I have attached a spreadsheet that demonstrates how the factorisation works in the previous diagrams, for any semi prime. I have also added a list of primes on the 2nd worksheet so that you may pick and enter any 2 primes into cells a3 and b3. The diagrams I attached before are equivalent to row 19 on this spreadsheet (which is already set to 87). You might have to wait a few minutes for all the values to change, after changing a factor, depending on the speed of your computer. I have added a macro button that reduces the amount of cells for semi primes to speed things up for the user investigating smaller semi primes.
Because this is a digital simulation of how the analogue equivalent works, the result becomes hit or miss with semi primes over 30000. You would have to increase the amount of rows even further to accommodate larger semi primes.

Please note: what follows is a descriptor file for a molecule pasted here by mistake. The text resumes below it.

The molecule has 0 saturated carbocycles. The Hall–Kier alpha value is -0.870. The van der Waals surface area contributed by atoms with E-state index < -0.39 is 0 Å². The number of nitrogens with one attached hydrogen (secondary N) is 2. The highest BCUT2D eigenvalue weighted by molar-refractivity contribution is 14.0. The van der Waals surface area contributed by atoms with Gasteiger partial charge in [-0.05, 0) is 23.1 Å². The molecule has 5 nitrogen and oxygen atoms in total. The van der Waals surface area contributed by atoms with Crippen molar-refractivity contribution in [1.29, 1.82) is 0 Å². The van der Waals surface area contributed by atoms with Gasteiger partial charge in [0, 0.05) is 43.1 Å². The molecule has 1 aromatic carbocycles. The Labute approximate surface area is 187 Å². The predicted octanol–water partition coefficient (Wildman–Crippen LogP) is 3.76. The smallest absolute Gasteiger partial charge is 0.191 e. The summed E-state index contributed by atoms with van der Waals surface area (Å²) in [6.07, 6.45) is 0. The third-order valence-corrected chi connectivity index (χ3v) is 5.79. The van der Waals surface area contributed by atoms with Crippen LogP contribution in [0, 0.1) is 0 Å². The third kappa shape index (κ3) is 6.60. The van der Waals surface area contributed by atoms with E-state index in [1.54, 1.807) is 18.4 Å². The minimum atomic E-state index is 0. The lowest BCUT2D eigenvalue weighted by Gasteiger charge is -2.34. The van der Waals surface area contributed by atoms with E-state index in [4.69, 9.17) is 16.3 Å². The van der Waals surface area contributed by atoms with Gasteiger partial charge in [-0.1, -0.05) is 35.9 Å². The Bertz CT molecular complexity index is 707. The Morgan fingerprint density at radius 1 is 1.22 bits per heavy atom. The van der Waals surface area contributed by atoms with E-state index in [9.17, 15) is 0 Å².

Could this be simulated with a ray and would it work ? I'm not familiar with the limitations of lenses and whether they can be applied to this solution ? I can not relate the angle going out of Box1 to the angle going into Box 2 because they relate to the equation for Tan. The length of the 'opposite' is squared but the angle isn't. ??? I think the graduation on the initial calibration would have to be non-linear.